This is a piece years in the making. 15 years to be exact.
There is a Hausa word for ‘bucket’ that very few know. The word most know is ‘Bokiti’ a loan word from the English ‘bucket.’
I asked my mother when my fascination with language was just beginning to blossom at 11, “What’s the Hausa word for Bokiti?” She looked at me, slightly jarred by the question which came from nowhere considering the setting, she had just finished making dinner and I was helping her pass the plates to dish it out in.
“Bokiti,” she replied with finality. It didn’t make sense to me then that the word we use sounded so similar to the English word for the same item. I didn’t know about loan words.
Years later, I asked my Hausa teacher in secondary school the same question and she answered, “There is a word, but I struggle to remember it.” And that, she expounded is the beauty and power of the Hausa language – the flexibility that allows it to swap words with other languages it spars with and make those words its own.
That same flexibility, I’ll come to believe, is why the Gbwari parents of my Southern Kaduna friend spoke more Hausa than their ethnic language.
Language growth, death and transference are however more nuanced than that, but a teenager can be forgiven for not knowing this truth.
The languages often spoken of when speaking of Languages in Northern Nigeria are Hausa and others.
Granted, the Hausa language is one of the most spoken indigenous languages in Africa. Second by population of speakers, and said to be one of the most advanced languages on the continent.
Still, I stay up at night thinking about the implication of this one language swallowing up hundreds of other languages with a smaller population of speakers.
The winds of the Sahara
I crossed a nameless bridge in 2015, electric with the hope that for the first time I will be immersed in a Northern culture that doesn’t know my mother tongue. I was visiting Kogi for the first time to attend my Ebira friend’s wedding. That hope died faster than I anticipated.
Hawkers shouted their wares by the window of our bus, in Hausa language and English, both broken. My heart both sank and lifted.
As the journey lengthened, I had painted a scenario in which I’d arrive at my stop and my phone would be dead and I wouldn’t have a language to ask for help. The wedding was in the village and from my experience, people in the village speak their mother tongue, and I didn’t know any Ebira.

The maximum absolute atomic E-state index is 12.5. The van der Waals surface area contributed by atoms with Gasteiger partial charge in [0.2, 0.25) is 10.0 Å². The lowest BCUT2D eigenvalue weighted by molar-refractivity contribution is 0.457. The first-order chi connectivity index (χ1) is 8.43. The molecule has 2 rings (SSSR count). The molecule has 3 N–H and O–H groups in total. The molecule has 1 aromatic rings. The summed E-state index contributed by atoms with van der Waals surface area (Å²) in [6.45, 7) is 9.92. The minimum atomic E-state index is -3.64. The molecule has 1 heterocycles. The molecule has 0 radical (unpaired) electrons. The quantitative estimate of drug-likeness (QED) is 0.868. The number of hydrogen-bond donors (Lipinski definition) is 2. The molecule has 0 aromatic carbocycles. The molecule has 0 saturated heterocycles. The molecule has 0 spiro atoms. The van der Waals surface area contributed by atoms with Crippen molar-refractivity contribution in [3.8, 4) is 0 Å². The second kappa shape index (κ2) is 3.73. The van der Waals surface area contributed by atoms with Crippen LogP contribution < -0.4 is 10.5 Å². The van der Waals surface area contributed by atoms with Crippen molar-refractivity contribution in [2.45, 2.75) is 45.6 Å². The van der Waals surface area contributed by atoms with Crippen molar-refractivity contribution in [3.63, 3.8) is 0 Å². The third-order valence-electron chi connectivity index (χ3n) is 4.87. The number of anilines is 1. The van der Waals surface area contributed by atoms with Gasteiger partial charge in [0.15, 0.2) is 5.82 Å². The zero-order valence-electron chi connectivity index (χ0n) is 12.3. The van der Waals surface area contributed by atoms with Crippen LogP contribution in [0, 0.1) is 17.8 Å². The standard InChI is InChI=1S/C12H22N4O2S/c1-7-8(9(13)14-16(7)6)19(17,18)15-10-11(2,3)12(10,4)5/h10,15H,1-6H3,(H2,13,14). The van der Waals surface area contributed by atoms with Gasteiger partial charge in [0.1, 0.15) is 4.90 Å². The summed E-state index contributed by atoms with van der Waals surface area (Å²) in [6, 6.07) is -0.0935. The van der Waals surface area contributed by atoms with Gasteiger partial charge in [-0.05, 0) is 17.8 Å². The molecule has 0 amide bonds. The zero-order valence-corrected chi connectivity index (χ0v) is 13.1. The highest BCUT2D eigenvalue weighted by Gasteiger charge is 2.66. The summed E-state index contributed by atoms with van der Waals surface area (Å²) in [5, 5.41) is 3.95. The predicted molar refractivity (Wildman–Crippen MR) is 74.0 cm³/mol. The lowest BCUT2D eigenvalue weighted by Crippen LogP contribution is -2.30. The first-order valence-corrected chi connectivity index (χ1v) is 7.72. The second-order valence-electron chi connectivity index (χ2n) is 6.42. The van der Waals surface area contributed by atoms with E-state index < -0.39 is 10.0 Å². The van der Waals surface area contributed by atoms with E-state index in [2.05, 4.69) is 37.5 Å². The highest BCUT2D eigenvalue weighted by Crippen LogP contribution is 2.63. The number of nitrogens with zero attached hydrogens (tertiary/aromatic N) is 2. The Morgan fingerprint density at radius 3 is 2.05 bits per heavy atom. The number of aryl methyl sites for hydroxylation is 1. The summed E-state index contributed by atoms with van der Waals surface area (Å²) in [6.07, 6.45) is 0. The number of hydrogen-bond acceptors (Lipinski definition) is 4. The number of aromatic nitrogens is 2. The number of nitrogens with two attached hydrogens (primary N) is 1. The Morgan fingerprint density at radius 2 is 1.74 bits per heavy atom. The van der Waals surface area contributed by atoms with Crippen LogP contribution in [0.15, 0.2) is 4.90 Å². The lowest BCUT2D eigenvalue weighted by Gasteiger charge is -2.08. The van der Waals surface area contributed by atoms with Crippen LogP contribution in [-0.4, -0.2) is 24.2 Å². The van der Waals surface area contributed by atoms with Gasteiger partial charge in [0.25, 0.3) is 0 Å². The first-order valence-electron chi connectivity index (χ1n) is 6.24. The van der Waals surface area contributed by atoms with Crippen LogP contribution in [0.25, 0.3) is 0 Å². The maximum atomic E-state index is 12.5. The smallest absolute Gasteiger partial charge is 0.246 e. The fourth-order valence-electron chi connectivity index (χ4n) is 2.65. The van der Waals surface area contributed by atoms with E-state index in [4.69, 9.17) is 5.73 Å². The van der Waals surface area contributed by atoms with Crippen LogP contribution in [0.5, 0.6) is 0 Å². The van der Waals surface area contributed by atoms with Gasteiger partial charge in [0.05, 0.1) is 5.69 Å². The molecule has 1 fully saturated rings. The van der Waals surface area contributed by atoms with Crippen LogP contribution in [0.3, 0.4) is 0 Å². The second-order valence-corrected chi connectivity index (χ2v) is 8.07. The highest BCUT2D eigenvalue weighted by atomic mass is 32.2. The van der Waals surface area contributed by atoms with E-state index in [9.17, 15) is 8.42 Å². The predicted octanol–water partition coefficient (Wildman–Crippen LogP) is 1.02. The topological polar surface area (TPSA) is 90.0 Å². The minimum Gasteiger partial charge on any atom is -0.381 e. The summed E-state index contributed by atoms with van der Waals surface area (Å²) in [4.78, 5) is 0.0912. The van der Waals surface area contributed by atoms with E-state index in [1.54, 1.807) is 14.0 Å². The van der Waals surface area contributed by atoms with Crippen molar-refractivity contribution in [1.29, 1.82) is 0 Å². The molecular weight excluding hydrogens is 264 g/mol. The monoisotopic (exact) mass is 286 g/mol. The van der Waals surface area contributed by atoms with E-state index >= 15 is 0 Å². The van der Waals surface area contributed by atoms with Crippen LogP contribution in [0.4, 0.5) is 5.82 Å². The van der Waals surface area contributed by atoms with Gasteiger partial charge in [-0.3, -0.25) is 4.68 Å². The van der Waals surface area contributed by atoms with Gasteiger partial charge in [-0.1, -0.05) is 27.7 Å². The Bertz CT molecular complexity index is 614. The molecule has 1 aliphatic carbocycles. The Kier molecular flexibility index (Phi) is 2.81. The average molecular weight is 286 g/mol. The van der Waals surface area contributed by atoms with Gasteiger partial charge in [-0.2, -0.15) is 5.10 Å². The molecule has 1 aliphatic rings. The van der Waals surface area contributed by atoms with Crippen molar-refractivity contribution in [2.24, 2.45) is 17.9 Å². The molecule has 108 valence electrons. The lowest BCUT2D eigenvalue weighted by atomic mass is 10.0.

When I reached my stop, my host wouldn’t pick my call, because she was caught up in her wedding.
I walked into a compound and greeted a woman yelling at a wandering child getting too close to the highway for comfort. She replied in a language I didn’t even understand enough to know what language it was. Then I tried Hausa and gesticulating aggressively and she smiled and walked away.
I had resolved to just walk till I found another person when she returned with a man I figured must be her husband, he addressed me in heavily accented Hausa and directed me to my destination.
The North, I realised, whether it is Sokoto or Kwara, Niger or Benue, is draped in Hausa language.
I coined a theory that made sense to the Kano boy I was at heart – Kano’s motto is after all, the Center of Commerce. The language’s dominance I decided is the consequences of trade over centuries.
Yet, trade doesn’t explain walking down Iponri road in Surulere, under the fog of harmattan and passing small groups of Hausa speakers. From Niger Republic, Sokoto, Zamfara, and Chad.
Like the dusty winds of the Sahara that carries harmattan from the desert North of my hometown down to the Atlantic shores in Lagos, Hausa people carry the Hausa language all across Nigeria.
Lost in translation
The dominance of Hausa in Northern Nigeria is not a problem, if the minority languages it threatens to swallow up can hold out forever. If Gbwari could flex and swallow Hausa words into itself and not lose its essence. That flexibility which the Hausa language flexes from Nigeria to Chad to Cameroon and Ghana, is the trick that minority languages need to employ to survive generations.
The fear of losing a lot in translation will however, remain even were these languages to achieve this flexibility somehow. Who is to say that 100 years from today the Gbwari wouldn’t have a language so similar to Hausa it has lost all touch with its origins?
A friend of my late grandfather’s told me the original Hausa word for ‘bucket’ when, while making the rounds of elders to receive their blessing for my newly gained admission into University, I asked him my longstanding question. I rolled the word off my tongue and I liked it, but finding no place for it in everyday conversation, I ditched it and returned to using ‘Bokiti.’
I no longer recall the word.